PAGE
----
Government unveils citizenship overhaul
The Turnbull government is tightening the requirements for Australian citizenship, with applicants to face a stand-alone English test and be asked to commit to embracing Australian values.
“The headline points are these… They’ve lived here for four years as permanent residents, they speak English, share our values and are integrated… This will be good for the applicants, and good for the nation,” Mr Turnbull said today.
The prime minister and Immigration Minister Peter Dutton emphasised the focus on the nation’s values as a prime indicator of whether citizenship would be granted.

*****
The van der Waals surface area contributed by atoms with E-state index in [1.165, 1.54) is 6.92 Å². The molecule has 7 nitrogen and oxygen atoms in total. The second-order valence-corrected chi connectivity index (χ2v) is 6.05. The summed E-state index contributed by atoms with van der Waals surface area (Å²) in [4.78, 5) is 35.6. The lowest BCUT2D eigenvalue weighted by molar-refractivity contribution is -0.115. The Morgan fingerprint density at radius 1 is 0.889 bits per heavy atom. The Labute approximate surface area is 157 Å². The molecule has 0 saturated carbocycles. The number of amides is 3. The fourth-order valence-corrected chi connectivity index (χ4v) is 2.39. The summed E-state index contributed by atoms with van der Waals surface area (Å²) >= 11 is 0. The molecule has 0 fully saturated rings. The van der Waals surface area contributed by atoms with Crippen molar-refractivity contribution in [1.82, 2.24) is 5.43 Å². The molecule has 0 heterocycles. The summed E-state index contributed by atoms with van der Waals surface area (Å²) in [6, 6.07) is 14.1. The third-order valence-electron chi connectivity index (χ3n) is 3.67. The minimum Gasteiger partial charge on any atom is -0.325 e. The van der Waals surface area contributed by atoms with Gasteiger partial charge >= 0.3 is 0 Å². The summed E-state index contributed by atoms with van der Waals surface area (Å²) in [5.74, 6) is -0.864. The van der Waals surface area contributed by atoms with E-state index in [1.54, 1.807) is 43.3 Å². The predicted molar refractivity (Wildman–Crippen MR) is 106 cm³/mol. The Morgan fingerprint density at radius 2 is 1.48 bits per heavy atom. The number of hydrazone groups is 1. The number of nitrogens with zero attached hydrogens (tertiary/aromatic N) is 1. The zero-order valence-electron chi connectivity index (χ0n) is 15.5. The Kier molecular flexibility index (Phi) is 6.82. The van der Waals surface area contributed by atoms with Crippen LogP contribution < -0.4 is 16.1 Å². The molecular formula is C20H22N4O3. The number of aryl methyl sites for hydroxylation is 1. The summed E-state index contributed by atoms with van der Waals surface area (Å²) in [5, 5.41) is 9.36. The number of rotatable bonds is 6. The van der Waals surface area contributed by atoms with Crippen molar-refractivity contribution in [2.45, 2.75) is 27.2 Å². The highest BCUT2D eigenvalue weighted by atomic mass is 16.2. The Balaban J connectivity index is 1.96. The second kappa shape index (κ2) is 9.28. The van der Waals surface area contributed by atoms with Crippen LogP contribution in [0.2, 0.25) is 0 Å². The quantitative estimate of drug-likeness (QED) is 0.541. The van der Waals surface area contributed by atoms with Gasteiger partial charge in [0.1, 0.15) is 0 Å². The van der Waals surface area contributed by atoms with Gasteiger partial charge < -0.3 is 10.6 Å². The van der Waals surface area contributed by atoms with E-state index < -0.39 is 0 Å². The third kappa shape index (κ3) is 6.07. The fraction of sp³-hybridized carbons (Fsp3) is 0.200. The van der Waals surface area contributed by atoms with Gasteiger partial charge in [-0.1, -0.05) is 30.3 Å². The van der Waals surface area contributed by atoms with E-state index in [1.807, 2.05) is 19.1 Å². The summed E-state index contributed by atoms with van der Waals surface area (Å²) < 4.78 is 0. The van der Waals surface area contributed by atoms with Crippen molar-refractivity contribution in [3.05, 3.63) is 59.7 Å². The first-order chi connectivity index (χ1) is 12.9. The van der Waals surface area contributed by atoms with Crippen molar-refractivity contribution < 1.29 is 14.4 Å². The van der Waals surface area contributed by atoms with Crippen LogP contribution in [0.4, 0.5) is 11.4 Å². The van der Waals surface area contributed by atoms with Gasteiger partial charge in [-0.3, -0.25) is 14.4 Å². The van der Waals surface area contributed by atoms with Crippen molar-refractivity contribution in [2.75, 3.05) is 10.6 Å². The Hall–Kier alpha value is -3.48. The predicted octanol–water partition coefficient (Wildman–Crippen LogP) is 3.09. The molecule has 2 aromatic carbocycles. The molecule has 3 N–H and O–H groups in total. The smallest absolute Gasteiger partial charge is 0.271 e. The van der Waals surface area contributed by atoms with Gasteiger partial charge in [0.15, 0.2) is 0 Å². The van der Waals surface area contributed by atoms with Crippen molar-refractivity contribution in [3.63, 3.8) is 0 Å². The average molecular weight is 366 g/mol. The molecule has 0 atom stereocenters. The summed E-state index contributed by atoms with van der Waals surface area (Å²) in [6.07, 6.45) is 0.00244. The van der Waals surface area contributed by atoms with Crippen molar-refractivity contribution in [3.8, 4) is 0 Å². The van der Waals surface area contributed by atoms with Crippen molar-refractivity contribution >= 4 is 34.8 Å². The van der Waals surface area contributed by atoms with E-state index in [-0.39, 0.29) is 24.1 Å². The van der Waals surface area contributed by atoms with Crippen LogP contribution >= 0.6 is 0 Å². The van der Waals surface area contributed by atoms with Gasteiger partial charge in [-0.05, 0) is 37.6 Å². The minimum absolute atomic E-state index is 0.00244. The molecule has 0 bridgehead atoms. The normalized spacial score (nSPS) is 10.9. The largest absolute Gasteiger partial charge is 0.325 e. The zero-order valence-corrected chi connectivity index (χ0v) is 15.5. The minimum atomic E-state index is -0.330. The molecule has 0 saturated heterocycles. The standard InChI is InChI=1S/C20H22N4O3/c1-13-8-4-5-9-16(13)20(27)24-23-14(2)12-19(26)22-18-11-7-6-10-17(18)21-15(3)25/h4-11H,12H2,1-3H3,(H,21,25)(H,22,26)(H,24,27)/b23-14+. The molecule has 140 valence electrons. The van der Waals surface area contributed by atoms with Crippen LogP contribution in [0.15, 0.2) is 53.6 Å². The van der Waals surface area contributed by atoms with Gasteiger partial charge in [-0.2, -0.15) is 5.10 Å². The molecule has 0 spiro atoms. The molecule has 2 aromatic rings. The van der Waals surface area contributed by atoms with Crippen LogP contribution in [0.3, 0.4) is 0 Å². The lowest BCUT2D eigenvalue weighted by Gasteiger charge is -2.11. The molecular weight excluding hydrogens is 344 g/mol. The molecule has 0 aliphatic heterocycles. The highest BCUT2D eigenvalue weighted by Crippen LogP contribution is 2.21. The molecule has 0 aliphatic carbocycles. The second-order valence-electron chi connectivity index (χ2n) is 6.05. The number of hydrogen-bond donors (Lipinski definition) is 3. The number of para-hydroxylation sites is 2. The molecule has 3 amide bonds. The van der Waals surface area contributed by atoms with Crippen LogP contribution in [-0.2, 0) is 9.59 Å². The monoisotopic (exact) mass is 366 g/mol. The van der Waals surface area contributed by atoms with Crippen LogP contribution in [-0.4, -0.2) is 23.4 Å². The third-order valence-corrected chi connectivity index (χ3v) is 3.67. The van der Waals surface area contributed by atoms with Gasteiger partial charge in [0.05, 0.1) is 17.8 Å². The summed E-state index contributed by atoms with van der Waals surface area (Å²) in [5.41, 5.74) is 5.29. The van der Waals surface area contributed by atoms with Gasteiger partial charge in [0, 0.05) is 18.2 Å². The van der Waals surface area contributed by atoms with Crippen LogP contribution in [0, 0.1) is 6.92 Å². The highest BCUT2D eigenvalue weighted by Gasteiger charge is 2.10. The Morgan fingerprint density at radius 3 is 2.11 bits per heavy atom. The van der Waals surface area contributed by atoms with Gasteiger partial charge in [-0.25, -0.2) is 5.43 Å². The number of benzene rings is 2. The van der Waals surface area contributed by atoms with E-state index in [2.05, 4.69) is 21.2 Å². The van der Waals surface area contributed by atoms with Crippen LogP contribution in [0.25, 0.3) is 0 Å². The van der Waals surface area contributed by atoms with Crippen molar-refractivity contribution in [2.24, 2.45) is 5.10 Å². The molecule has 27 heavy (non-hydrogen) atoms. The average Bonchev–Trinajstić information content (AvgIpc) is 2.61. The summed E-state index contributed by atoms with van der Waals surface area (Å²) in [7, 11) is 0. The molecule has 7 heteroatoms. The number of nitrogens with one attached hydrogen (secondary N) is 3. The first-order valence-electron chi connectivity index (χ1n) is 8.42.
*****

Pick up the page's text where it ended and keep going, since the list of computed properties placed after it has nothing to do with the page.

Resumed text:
* Applicants must be permanent residents for four years before seeking citizenship (up from 12 months now).
* Must demonstrate competent English language skills through a tougher reading, writing and listening test (people with permanent or enduring incapacity, or aged under 16, exempted).
* Prospective Australian citizens must show the steps they have taken to integrate into and contribute to the Australian community (evidence of employment, membership of community organisations, school enrolment for all eligible children);
* Applicants who cheat during the citizenship test will automatically fail.
* Tougher criminal history checks, including involvement in gang activity or domestic violence.
* Wording of the citizenship pledge will change.